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International media are celebrating the corporate-led relocation of Kiruna. Anthropologist Elisa Maria Lopez thinks it is important to talk about “forced displacement” and “chronic uncertainty” in the northernmost Swedish town instead.
Does health constitute another major crisis of globalisation? How does food relate to health, well-being, and social change? Wim Van Daele has talked with healers and doctors in Sri Lanka about the “unhealthy” mix of new and processed foods, stress, the corporate monopolization of food chains, and burning stomachs.
As the number of new ebola cases decreases in Sierra Leone, the west African country can now start looking to the future.
The ebola crisis, which started in March 2014, saw more than 13,000 people infected and left almost 4000 dead in the country. Trade became difficult, household costs rose sharply and many jobs were lost.
Pollution, violence, forced displacement: What to do against harmful side effects of mining? A big disaster on a small island helped anthropologist Catherine Coumans to find an answer.
“In Europe, we too quickly link the idea of converting to Islam with radicalization. Such discourses are much less common here. There is much less fear of Islam than in many European countries,” says Tiffany Linn Utvær Gasser, currently on fieldwork in Buenos Aires.
Wim van Daele is in Sri Lanka, and has been using Ayurvedic learning to understand how a complex interplay of hot foods, stress, fertilizers, inactivity, changed temporalities, and acceleration of life is leading to gastritis and other digestive problems - in short, an Overheating of the human body.
Coal for power, iron ore for steel girders, minerals for our smart phones: the mining business is booming. More and more anthropologists are uncovering effects of this development that would otherwise risk falling under the radar.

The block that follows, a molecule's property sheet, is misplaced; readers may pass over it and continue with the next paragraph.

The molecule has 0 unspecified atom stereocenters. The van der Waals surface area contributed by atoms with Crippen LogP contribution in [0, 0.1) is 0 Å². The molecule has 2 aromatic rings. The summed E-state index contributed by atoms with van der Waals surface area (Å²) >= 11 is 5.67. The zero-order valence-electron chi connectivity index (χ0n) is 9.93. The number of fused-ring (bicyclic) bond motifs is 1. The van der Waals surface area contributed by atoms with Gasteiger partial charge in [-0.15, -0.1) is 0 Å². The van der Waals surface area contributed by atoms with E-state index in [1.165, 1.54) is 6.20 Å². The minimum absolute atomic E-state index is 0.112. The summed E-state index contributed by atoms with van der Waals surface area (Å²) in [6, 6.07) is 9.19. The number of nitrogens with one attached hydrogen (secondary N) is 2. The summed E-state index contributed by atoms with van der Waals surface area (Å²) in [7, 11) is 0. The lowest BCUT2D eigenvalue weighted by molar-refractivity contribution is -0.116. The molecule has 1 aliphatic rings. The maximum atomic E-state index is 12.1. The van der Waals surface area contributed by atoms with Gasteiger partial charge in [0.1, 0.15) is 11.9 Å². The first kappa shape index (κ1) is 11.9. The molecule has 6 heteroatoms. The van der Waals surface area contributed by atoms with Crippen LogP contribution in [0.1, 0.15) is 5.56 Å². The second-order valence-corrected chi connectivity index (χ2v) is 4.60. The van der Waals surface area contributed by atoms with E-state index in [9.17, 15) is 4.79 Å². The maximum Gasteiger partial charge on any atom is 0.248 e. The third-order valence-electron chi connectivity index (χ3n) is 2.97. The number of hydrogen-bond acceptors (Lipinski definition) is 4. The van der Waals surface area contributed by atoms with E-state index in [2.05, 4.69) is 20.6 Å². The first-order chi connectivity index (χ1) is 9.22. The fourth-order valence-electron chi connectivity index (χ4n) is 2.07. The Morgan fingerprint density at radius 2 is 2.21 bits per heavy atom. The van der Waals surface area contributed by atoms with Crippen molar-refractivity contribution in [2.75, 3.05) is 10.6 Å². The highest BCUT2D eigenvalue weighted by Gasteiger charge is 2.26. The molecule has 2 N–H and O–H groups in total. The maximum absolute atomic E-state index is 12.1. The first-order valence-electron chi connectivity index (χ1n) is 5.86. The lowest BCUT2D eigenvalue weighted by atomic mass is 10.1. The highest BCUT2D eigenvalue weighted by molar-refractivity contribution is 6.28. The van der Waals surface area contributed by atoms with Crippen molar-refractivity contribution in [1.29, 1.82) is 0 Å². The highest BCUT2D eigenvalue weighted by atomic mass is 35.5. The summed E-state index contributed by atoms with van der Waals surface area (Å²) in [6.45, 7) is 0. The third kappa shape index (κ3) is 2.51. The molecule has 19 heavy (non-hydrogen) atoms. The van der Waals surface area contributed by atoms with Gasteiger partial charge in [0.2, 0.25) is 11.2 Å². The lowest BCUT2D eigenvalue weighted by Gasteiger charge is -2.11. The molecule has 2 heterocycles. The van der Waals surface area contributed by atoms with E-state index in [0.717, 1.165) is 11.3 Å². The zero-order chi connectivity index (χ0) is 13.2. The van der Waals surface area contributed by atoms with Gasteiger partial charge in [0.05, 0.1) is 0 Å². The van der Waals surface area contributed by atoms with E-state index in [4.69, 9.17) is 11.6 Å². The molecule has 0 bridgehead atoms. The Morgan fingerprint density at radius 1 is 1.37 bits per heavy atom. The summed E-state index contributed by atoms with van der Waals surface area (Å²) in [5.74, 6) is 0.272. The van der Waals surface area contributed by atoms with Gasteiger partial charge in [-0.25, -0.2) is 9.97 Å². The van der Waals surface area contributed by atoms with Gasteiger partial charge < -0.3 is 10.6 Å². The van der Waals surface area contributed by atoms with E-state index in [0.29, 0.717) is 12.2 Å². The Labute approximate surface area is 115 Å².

Why has Iceland, a country that is famous for its abundant renewable energy, started to engage in oil exploitation? Other countries are moving away from fossil fuels. Why is this volcanic island choosing the opposite path and will it be worth it, master student Pernille Ihme wonders, currently on fieldwork in northeastern Iceland.
News about sinking boats carrying African migrants as they attempt to reach Europe is shaking the public. Similar dramas are unfolding regularly in Melilla, where Gard Ringen Høibjerg is currently on fieldwork.
Economic crises can lead to a rise in xenophobia. But the opposite can also be true. At the next Overheating seminar, anthropologist Theodoros Rakopoulos will talk about the thriving solidarity economy in Greece.
Instead of reviewing laws and policies in their offices, bureaucrats tour the country, hold public meetings and communicate with citizens via social media. An initiative in Tanzania can serve as example for other countries wishing to revive local democracy and expand their political and legal repertoire, believes anthropologist Knut Christian Myhre, who is currently writing a book on the topic.